Upstate band The Apartment Club releases the second of three related EPs
As a 20-something, Acen Herron, the singer, guitarist, and main songwriter for the Upstate band The Apartment Club, is all too familiar with the brevity of our modern attention spans when it comes to listening to music. So when he and his band — drummer Geoffrey Kelly, bassist Nate Kelly, and guitarist Jake Bagwell — were figuring out how they wanted to release a batch of recently recorded songs, they kept the average listener in mind.
“We needed to decide whether we wanted to do one release or spread it out,” Herron says. “And I thought about the way I digest new music. I realized that if it’s an entire album, I’ll listen to it nonstop for like a week and then that’s it; I’m done. And that seems to be the way people take in music now. So we chose to put our songs out two at a time to let them sit a little bit in people’s minds. That way, maybe people will go back and relisten when the new songs come out to see how they compare to the old ones. We wanted to get a foothold in people’s minds.”
So late last year, the band put out the first volume of a three-release series under the name “Doubt.” Volume 1’s songs, “Bad/New” and “Doubt,” were atmospheric, intense, midtempo workouts that took their time, unfurling waves of guitars and steady, heartbeat rhythms underneath a massive-sounding production.
The just-released second volume, recorded at Anchor & Pine studios in Charleston, is heavier and more immediate; the production is cut a lot closer to the bone, and the tempos on its two songs, “Red Eye” and “Walnut St. Bridge,” are both faster and more complex.
Herron says the releases will eventually form a thematically linked trilogy, with the second volume representing the climactic musical moments before a calmer conclusion.
“We wanted to start with an eerie, spacey feel on the first release,” he says, “and on this most recent release it’s faster, more uptempo songs. There’s more of an ambient feel on the first one, and that was a good fit; it was the way we wanted that story arc to start.”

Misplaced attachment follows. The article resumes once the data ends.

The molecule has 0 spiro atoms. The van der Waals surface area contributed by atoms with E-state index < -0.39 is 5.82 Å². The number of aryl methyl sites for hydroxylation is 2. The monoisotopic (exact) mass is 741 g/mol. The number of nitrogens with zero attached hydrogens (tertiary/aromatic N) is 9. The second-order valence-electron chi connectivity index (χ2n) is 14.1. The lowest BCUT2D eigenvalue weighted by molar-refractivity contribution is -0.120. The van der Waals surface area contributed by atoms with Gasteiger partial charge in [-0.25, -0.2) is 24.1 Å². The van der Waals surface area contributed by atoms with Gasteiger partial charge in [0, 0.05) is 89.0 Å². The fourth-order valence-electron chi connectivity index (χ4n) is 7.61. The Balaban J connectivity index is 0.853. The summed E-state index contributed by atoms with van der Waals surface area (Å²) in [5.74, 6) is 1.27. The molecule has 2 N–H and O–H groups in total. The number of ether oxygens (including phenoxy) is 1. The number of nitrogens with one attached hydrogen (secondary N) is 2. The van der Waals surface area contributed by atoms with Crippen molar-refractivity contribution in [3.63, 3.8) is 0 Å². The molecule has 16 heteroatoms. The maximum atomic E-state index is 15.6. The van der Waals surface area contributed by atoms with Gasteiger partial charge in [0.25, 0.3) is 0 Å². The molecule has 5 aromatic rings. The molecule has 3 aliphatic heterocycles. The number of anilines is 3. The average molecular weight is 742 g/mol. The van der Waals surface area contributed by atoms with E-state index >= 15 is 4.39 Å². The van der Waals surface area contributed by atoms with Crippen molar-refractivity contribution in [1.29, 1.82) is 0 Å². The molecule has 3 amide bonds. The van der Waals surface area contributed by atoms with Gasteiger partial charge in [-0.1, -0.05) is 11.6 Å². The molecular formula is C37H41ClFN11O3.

The story arc is largely about insecurity and confusion, whether through heartbreak or simply experience. The “Doubt” title proves apt as Herron seems to question everything around him, whether it’s love and spirituality (volume 1) or his own sanity (volume 2). The band seems to instinctively respond to the ebbs and flows in Herron’s lyrics, either buoying him up with heavy full-band rock or falling away to leave him alone but for a skeletal guitar line.
It’s remarkably intuitive playing, especially for a band that didn’t exist when Herron wrote most of these songs in his bedroom while in college.
“As cliched as it sounds, having this band almost doesn’t feel real,” he says. “I wrote these songs in a bedroom after teaching myself guitar and singing to myself. I reached out to my best friends because I booked a show and I needed help because I didn’t have a band. To go from that to all of us writing songs and playing shows together is a dream come true.”
The longer the band has been together, the more the other three musicians have influenced both Herron’s writing and the general stylistic direction of the music.
“I originally wanted to go with a poppier feel, but I enjoy this direction so much more than the one I thought I wanted,” Herron says. “Each member of the band has their own skill set and their own preferences, and the music has come out a lot heavier than I ever imagined. And I love it.”
Herron also loves the reaction that his bedroom songs have gotten from Upstate music fans and other musicians.
“That’s been the craziest part to me,” he says. “When I was in high school, starting to write my own songs, I never thought what I was writing was good enough for anyone else; I was writing for me. Now, people, especially other bands, are telling me that our songs really hit them hard or they’re going through the same things. It feels great.”